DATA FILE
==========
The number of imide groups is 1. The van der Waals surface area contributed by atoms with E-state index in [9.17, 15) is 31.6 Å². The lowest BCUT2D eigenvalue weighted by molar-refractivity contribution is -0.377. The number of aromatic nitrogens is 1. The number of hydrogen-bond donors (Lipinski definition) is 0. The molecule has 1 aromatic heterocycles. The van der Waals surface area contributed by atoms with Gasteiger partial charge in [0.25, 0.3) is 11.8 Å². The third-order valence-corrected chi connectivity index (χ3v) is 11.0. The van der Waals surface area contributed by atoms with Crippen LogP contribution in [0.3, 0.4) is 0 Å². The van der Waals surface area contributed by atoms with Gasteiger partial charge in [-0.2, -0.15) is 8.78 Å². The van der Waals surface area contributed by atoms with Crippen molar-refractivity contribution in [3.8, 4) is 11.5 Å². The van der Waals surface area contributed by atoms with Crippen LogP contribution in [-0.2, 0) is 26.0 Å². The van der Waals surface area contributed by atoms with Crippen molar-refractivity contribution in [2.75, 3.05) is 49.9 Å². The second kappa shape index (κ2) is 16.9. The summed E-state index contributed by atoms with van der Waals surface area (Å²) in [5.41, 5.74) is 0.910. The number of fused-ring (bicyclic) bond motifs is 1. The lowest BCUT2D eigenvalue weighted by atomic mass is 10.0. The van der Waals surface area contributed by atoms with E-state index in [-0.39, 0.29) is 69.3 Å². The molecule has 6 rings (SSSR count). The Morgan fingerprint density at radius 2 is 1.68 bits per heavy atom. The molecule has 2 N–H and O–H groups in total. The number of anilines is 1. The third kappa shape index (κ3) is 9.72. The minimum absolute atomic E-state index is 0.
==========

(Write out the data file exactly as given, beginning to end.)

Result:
The number of imide groups is 1. The van der Waals surface area contributed by atoms with E-state index in [9.17, 15) is 31.6 Å². The lowest BCUT2D eigenvalue weighted by molar-refractivity contribution is -0.377. The number of aromatic nitrogens is 1. The number of hydrogen-bond donors (Lipinski definition) is 0. The molecule has 1 aromatic heterocycles. The van der Waals surface area contributed by atoms with Gasteiger partial charge in [0.25, 0.3) is 11.8 Å². The third-order valence-corrected chi connectivity index (χ3v) is 11.0. The van der Waals surface area contributed by atoms with Crippen LogP contribution in [0.3, 0.4) is 0 Å². The van der Waals surface area contributed by atoms with Gasteiger partial charge in [-0.2, -0.15) is 8.78 Å². The van der Waals surface area contributed by atoms with Crippen molar-refractivity contribution in [3.8, 4) is 11.5 Å². The van der Waals surface area contributed by atoms with Crippen LogP contribution in [-0.2, 0) is 26.0 Å². The van der Waals surface area contributed by atoms with Crippen molar-refractivity contribution in [2.75, 3.05) is 49.9 Å². The second kappa shape index (κ2) is 16.9. The summed E-state index contributed by atoms with van der Waals surface area (Å²) in [5.41, 5.74) is 0.910. The number of fused-ring (bicyclic) bond motifs is 1. The lowest BCUT2D eigenvalue weighted by atomic mass is 10.0. The van der Waals surface area contributed by atoms with E-state index in [-0.39, 0.29) is 69.3 Å². The molecule has 6 rings (SSSR count). The Morgan fingerprint density at radius 2 is 1.68 bits per heavy atom. The molecule has 2 N–H and O–H groups in total. The number of anilines is 1. The third kappa shape index (κ3) is 9.72. The minimum absolute atomic E-state index is 0.